Friday 30th November – Kedougou, Senegal – Labé, Guinea, West Africa

We left Kedougou bus station around 1pm on Friday 29th November, after three days of waiting for the vehicle to fill up with enough passengers before the driver would start the engine – then the damn vehicle had to be push-started; probably because it had sat there for so long! And, then only after much haggling about the extortionate price of the seats, with what seemed like the entire ‘Drivers Union of Kedougou’ – if there is such a body. It seems everyone likes to get in on the action when the ‘toubabs – that’s yours truly and Mr Florio – are around. If that wasn’t enough, after agreeing on the price for the four of us, the driver still tried to extort even more XOF francs from us, for our baggage. You can bet your bottom franc that we paid over the odds! But, we had already waited too long for the vehicle to fill up – all 20 passengers in/on top of one ancient, knackered, pick up truck. Alas, comfort and luxury not included in the already racked-up price. We needed to get going – on to the next stage of our journey.

H and the team - leaving Kedou and the team - leaving Kedougou, Senegal © Jason Florio

H and the team – leaving Kedou and the team – leaving Kedougou, Senegal © Jason Florio

Saturday 1st December – 130km and 24 hours later and we arrive in the capital of Labé, in the Fouta Djallon Highlands, Guinea…

and our minds and bodies knew exactly why transport cost’s so much in Senegal/Guinea – and it’s not just the horrendously expensive fuel prices. Unraveling our aching limbs from the crammed cab of the truck, having traversed moonscape-like terrain for 20 of those 24 hours – bouncing. Hang on, lets backtrack here: ‘bouncing’? That  much too soft word to describe our journey up to the Fouta Djallon, Guinea. Lets replace that with ‘JUDDERING’ – uppercase intended – on ‘roads’ which can only be described as driving over riverbeds – the rockiest ones that you can possibly imagine, at that! “Vehicles have to be remade when they have made the journey to Guinea” one driver at the bus station in Kedougou had told us in, when we were haggling for the best price. Slight exaggeration, surely?, we thought…before we started the journey there, that is!

On route to Labe, Guinea - Florio films our ferry crossing over the River Gambia © Helen Jones-Florio

On route to Labe, Guinea – Florio films our ferry crossing over the River Gambia © Helen Jones-Florio

For every inch of those 130kms we rattled up, down, around, and over the Fouta Djallon mountain’s – fording streams; collective willing (from Florio and I, at least. ‘insh-Allah’/’god willing’, no doubt, from our fellow passengers) the struggling vehicle up 1:4 gradients; breathing in to cross narrow, barely-there bridges; getting a birds-eye view, inches from my permanently-wound-down-window (a hole where the ‘manuel’, the winder to open and close it, should have been), of the sheer drop down into the valley, whilst preying the driver doesn’t over estimate the narrowness of yet another hair-pin bend. And, despite hating driving at night in Africa – and, even worse, being driven (I’m petrified! Too many crashes and near misses with other vehicles, as they drive towards you with full beam, over the years, will do that) – I was actually relieved to remain in relative ignorance on this particular journey, as we drove through the most precipitous of mountain ‘roads’. As the darkest night slipped away and dawn took over, I tried my damnedest to keep my eyes directly on the road ahead – but, I couldn’t help myself, by looking at the too-close-for-comfort sheer drop outside my window once again!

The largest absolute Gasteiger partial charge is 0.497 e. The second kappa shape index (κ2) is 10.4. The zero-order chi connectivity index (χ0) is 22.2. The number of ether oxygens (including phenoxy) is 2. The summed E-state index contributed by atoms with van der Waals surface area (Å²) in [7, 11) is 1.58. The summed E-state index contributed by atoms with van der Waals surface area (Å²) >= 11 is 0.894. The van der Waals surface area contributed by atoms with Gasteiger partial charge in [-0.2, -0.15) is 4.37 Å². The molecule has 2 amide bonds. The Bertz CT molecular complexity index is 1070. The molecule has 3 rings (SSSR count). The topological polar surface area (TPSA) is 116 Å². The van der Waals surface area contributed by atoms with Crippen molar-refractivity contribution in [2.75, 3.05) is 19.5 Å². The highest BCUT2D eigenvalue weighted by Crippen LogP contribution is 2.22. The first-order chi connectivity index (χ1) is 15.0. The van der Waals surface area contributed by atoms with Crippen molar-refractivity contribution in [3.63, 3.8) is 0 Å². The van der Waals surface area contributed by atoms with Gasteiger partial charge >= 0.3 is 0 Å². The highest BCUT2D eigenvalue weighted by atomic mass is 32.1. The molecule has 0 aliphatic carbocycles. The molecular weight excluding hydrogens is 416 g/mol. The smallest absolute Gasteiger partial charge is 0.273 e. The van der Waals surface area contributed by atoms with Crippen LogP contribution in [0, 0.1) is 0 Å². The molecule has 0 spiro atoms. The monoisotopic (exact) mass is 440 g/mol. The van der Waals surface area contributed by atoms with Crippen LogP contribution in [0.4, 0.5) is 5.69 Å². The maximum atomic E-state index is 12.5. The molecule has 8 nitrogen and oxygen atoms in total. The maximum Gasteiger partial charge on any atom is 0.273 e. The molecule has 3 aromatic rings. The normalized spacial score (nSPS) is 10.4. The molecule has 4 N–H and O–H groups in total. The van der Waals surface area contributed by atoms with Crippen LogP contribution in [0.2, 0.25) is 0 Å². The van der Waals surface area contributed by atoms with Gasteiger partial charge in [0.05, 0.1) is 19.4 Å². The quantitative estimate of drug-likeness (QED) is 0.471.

Thankfully, Mr Drammeh, our Guinean driver, had very obviously made the route from Kedougou to Labé many times – his maneuvering over the treacherous, red-rock-filled, roads, was a testament in itself. We salute the Chinese auto industry– that pick up truck was like a ‘Tonka Toy’!

Around 2am, the truck stopped in the darkness, in what appeared to be a cluster of huts in the middle of nowhere. Without a word to us, Mr Drammeh stepped down from the truck. We then we noticed the other passengers disembarking from the back of the vehicle, with various pieces of luggage, and proceeded to unroll mats and carpets on the ground. I guess we are resting for a while then – an undetermined time, at that – no one having explained to us what was going on. A cacophony of pissing, farting – and it wasn’t just from the numerous goats doted around us – blowing snot out of noses, and, finally, snoring ensued. Then…the star-filled night was suddenly quiet. Abdou and Ebou found space on a mat, Florio took the front seats (splitting the silence by accidentally knocking the car horn on a couple of occasions, whilst trying to get comfortable! However, it’s a good job it we weren’t honking for help – because no one stirred!). I took the back seats. Not much sleep was had, but at least we had the full moon to light up the night – which made it considerably easier to find a place to pee during those wee hours.

Around 7am, after more noisy farting and pissing, everyone clambered back onto the truck, and we set off, once again; arrived in Labé around 12.30pm. For a good hour afterwards, whenever I closed my eyes, I swear that could still feel the juddering motion of the long drive. Later that evening, we met a couple from the USA and Holland – Tim and Kate – who had just made the same journey. Tim’s very apt analogy: “it feels like I have just been put though a cement mixer!”.

Saturday 1st December – Labé, Guinea-Conarkry

'Moto' boys - Labe, Guinea © Jason Florio

‘Moto’ boys – Labe, Guinea © Jason Florio

Labè’s got style!

Ghana photographer, Malik Sidibe, portrait subjects spring to mind, as we walked around the downtown area of Labé. These ‘moto taxi’ guys are seriously cool.

'Moto' boys, Labe. Guinea © Helen Jones-Florio

‘Moto’ boys, Labé. Guinea ©Jason Florio

H & 'Moto' Boys, Labe, Guinea © Jason Florio

H & ‘Moto taxi’ Boys, Labé, Guinea © Jason Florio

Flo-writing details-labe_DSF0798 copy

Florio gets the details – Labé, Guinea © Helen Jones-Florio